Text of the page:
A railfan treat and special ride on the Boston EL. Part 1


Trainzing since 12-2003
Back in the mid-late 1960s, I had an opportunity to ride on what was still the Boston Elevated line, aka the Mainline of the BEry, later MTA, and finally what was to become the Orange Line of the MBTA "T".

During this time, my dad would bring me to work during school vacations for a day. I think it was a combination of giving me something else to do besides aggravating mom or teasing my brother, or perhaps a bit of both, and to give me a day out of the house. The trip as usual started as a commuter train ride from Bradford depot located across the bridge in the Bradford-portion of Haverhill. Bradford was once a separate town and is still an autonomous section of the "big" city.

This is a much-changed view of the Bradford depot. The depot itself just on the right is now a restaurant and the commuter platforms are across and away from the station its self. Located right in front of the station was once a crossover from the Georgetown branch, located to the left of the camera, with a third track closer to the station that split to the Bradford freight yard. This was a 4 or 5-track yard that had a dispatcher office located at the far end of the station. During that time, a local switcher stationed there that would be used to switch the various industries and paperboard plant located on what was left of the Georgetown branch. Apparently, back then there was enough traffic to warrant a small yard and switcher to keep operating 3 or 4 days a week. To the right in this picture would also have been Wilson Cement, just behind the station. Wilson was a local cement and concrete dealer that had a siding to receive hoppers and an overhead silo to fill the trucks. They had a number of these setups right up until the 1980s when they closed.

It was a cold morning and I was shivering as we waited for the train to arrive. Finally, we boarded the customary B&M "Budd Liner" train. This I remember was a multi-car lash-up probably having come down from Portland Maine as was still common back then and not the usual 4-car train. This one also had a baggage car or mail car so this was definitely not the normal commuter train.

We made the usual commuter stops in North Andover which is no longer a stop, Lawrence at the old station, then Shawsheen, Andover, and so on on it's trip to Boston. What was different about this trip was there were diesels parked at the old Lawrence roundhouse located just outside Lawrence yard that I never noticed before perhaps because it was February this time and frigidly cold so the diesels were steaming as they were sitting idling in the terminal. Located near the Union Street bridge was the roundhouse which was leveled for a skating rink and is now replaced by a trucking company shortly after this trip.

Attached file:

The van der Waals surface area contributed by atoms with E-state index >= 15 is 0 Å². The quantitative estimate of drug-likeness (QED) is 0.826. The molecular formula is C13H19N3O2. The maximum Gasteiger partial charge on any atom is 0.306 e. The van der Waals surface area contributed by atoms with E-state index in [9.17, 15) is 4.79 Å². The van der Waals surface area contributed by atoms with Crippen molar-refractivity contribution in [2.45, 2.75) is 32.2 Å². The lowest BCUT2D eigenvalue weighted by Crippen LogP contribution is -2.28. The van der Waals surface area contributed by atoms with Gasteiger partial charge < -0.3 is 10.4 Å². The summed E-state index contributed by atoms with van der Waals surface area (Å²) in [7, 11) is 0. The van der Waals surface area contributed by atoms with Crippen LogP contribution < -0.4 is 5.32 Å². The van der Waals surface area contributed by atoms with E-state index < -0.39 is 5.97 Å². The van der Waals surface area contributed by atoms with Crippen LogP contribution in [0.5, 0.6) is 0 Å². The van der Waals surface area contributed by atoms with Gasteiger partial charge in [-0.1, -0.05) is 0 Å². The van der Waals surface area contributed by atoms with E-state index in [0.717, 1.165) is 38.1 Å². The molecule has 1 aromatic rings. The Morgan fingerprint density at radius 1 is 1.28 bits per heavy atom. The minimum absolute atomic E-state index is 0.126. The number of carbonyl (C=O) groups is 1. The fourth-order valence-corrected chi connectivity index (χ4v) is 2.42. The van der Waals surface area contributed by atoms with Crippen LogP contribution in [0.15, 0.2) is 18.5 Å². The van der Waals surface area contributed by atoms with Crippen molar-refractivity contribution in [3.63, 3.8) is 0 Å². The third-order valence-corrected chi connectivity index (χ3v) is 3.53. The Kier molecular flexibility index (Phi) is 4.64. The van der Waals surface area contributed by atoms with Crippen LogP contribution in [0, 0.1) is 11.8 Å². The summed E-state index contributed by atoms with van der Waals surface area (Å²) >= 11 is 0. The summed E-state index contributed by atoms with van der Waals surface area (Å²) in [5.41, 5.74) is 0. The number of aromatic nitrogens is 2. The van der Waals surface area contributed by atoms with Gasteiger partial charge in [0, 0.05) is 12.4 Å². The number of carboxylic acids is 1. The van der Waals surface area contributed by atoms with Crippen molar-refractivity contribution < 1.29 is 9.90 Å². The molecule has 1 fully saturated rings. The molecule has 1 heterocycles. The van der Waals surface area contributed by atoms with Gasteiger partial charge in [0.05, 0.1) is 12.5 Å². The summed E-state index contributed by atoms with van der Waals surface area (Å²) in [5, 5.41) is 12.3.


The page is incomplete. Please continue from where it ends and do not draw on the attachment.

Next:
We eventually pulled into North Station in Boston. The big yard at North Station still existed and there were switchers moving about humping freight cars. We came in on the Lowell line, the former Boston and Lowell line, instead of the Reading line as is done today. The Lowell line ran up above the Fitchburg line, the yard leads, turn loops, and all the tracks so I could see the operations. This line also passed by the old Boston Engine Terminal, or BET. The original BET was recently replaced but back then it too had a huge roundhouse and turntable with the classic brick buildings. Sadly, today the buildings are those modern ones like those found in industrial parks.

After a short walk outdoors, under the overhead trolley line that goes to Lechmere, we crossed the street where we took the trolley, as in the classic PCC trolleys to Boylston Street where my dad worked. I spent the day mostly looking out the window with a telescope at the city below. Little did I know I would be doing that over 50 years later virtually. At the time, I would draw on scrap paper various trains and cities as I pictured them. My dad being graphic artist had a load of scrap paper, markers and anything else I wanted to paint, draw, or color on.

That day seemed odd because my dad acted as if he wanted to tell me something but instead kept it to himself. I could sense it, but was too young, being probably 6 or 7 at the time to really understand what was up, let alone having the gumption to ask. Well, we left early instead of the normal time at 5:00. The trip home was the usual part on the trolley, but instead of getting off at North Station, we got off at Park Street and walked the connector between Park Street and Washington Street where we picked up the Orange line. This part wasn't unusual because my grandfather worked down near Chinatown on Kneeland Street so I though we were going to visit him and take the train home with him instead.

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Nope, that wasn't the case. We continued rattling along in the old EL cars. The Orange line had different cars that those found on the Red line. They were older and had different overhead lights, interiors, and everything about them was different including the noises. We stopped at Chinatown, and a couple of other stops I don't remember, and then we were out of the tunnel and on the elevated portion of the line.

My dad said to me go ahead and go look out the window. I stood there and the motorman waved at me and stood aside so I could watch the tracks, signals, junctions, and everything else. We took this trip all the way down to Forest Hills and then returned to go north when I did the same as I stood there watching the tracks, and this time into the tunnel as well.


Here is one of the older EL cars after being refurbed in the early 1980s. This is typical of the EL on the southside, probably in Dorchester. The signals are interesting and look a lot like those made by RRS. I wonder if this is a GRS transit signal.